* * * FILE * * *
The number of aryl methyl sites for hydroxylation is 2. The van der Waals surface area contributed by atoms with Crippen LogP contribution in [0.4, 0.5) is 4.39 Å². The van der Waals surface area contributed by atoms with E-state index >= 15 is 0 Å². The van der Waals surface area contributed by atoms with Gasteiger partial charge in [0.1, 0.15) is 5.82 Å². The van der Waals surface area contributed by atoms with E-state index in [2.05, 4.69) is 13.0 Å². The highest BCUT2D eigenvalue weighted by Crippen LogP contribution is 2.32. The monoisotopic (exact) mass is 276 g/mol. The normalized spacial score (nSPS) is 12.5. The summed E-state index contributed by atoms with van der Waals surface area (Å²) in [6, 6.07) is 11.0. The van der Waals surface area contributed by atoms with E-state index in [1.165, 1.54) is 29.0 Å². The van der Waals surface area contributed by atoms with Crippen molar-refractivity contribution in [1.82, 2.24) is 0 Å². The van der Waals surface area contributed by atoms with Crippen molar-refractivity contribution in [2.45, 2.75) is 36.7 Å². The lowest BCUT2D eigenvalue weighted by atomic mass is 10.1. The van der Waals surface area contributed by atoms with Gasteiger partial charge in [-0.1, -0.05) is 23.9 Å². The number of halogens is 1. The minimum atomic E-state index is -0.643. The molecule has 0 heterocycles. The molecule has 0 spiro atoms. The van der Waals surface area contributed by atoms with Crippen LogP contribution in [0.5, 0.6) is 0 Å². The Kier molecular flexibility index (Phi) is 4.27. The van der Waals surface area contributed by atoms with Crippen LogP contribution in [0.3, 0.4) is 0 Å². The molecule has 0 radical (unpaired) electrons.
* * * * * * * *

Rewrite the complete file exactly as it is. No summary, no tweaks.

The number of aryl methyl sites for hydroxylation is 2. The van der Waals surface area contributed by atoms with Crippen LogP contribution in [0.4, 0.5) is 4.39 Å². The van der Waals surface area contributed by atoms with E-state index >= 15 is 0 Å². The van der Waals surface area contributed by atoms with Gasteiger partial charge in [0.1, 0.15) is 5.82 Å². The van der Waals surface area contributed by atoms with E-state index in [2.05, 4.69) is 13.0 Å². The highest BCUT2D eigenvalue weighted by Crippen LogP contribution is 2.32. The monoisotopic (exact) mass is 276 g/mol. The normalized spacial score (nSPS) is 12.5. The summed E-state index contributed by atoms with van der Waals surface area (Å²) in [6, 6.07) is 11.0. The van der Waals surface area contributed by atoms with E-state index in [1.165, 1.54) is 29.0 Å². The van der Waals surface area contributed by atoms with Crippen molar-refractivity contribution in [1.82, 2.24) is 0 Å². The van der Waals surface area contributed by atoms with Crippen molar-refractivity contribution in [2.45, 2.75) is 36.7 Å². The lowest BCUT2D eigenvalue weighted by atomic mass is 10.1. The van der Waals surface area contributed by atoms with Gasteiger partial charge in [-0.1, -0.05) is 23.9 Å². The number of halogens is 1. The minimum atomic E-state index is -0.643. The molecule has 0 heterocycles. The molecule has 0 spiro atoms. The van der Waals surface area contributed by atoms with Crippen LogP contribution in [0.5, 0.6) is 0 Å². The Kier molecular flexibility index (Phi) is 4.27. The van der Waals surface area contributed by atoms with Crippen LogP contribution in [0.3, 0.4) is 0 Å². The molecule has 0 radical (unpaired) electrons.